Culture Shock Stage 5: Depression

The last stage can come when you realize you can't escape the situation, that you are caught between a big rock and a hard, hard place. During this stage, one usually experiences the more severe physical and emotional effects of culture shock. You feel drained. You may become irritable over little things; occasionally you may cry without much of a reason. Leaving the house is difficult. You start actively refusing to take your language lessons instead of just skipping class. Your attitude is different.

With kids, look for a growing lack of interest in things that they used to enjoy, or a reluctance to leave their room, or home. Sometimes the child might start to demand things from “home” that she knows are not available locally, often times ascribing value to these foods or toys way out of line with their actual worth. Fights at school, use of profanity or racially derogatory terms for the host country people can also be signs to watch out for.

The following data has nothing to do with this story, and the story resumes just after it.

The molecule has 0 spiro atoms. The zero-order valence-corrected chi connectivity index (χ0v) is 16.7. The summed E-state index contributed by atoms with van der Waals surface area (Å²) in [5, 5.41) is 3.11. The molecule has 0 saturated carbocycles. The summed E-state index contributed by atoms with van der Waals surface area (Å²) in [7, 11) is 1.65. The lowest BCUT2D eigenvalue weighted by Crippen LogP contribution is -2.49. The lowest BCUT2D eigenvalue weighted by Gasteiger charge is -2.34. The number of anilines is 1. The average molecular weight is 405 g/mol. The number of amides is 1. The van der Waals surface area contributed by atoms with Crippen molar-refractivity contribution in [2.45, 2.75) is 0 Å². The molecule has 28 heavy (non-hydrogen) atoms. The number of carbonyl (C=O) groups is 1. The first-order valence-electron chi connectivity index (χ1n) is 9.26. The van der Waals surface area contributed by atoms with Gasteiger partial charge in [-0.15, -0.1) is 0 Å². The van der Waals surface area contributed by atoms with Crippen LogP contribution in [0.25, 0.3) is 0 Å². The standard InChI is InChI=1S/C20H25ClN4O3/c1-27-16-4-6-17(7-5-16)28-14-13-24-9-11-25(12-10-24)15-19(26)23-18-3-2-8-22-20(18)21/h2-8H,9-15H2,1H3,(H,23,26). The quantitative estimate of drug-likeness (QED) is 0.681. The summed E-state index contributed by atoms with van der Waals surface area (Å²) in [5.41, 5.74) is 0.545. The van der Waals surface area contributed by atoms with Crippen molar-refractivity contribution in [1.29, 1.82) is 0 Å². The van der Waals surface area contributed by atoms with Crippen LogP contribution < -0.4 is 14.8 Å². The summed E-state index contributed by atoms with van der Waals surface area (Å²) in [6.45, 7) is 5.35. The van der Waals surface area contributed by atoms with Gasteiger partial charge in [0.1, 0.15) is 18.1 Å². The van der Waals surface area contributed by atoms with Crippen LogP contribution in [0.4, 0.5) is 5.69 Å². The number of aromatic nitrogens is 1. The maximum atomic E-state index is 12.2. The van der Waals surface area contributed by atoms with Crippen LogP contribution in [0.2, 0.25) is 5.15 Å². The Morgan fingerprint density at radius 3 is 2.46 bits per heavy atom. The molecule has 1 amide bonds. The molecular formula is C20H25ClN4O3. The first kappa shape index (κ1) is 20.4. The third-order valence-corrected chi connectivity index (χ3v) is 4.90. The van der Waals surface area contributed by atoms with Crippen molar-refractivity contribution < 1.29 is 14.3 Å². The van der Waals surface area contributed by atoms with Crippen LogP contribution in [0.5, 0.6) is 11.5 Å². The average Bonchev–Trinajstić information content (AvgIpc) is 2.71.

Whew. Most folks don't get to this point, never mind their kids. If you find yourself heading in this direction, counseling or other professional assistance is necessary. This is not a marathon you're trying to survive. It is supposed to be interesting, enlightening, maybe even fun. When “one of those days” starts to regularly become “weekdays” it is time to rethink what you are doing to yourself and your family. Throwing away every cultural clue you grew up with for constant newness is not for everyone, and there is no shame in realizing it is not the best for you either.

Balancing all this can be hard. This book, Parent's Guide to Successful Living Abroad, may help.

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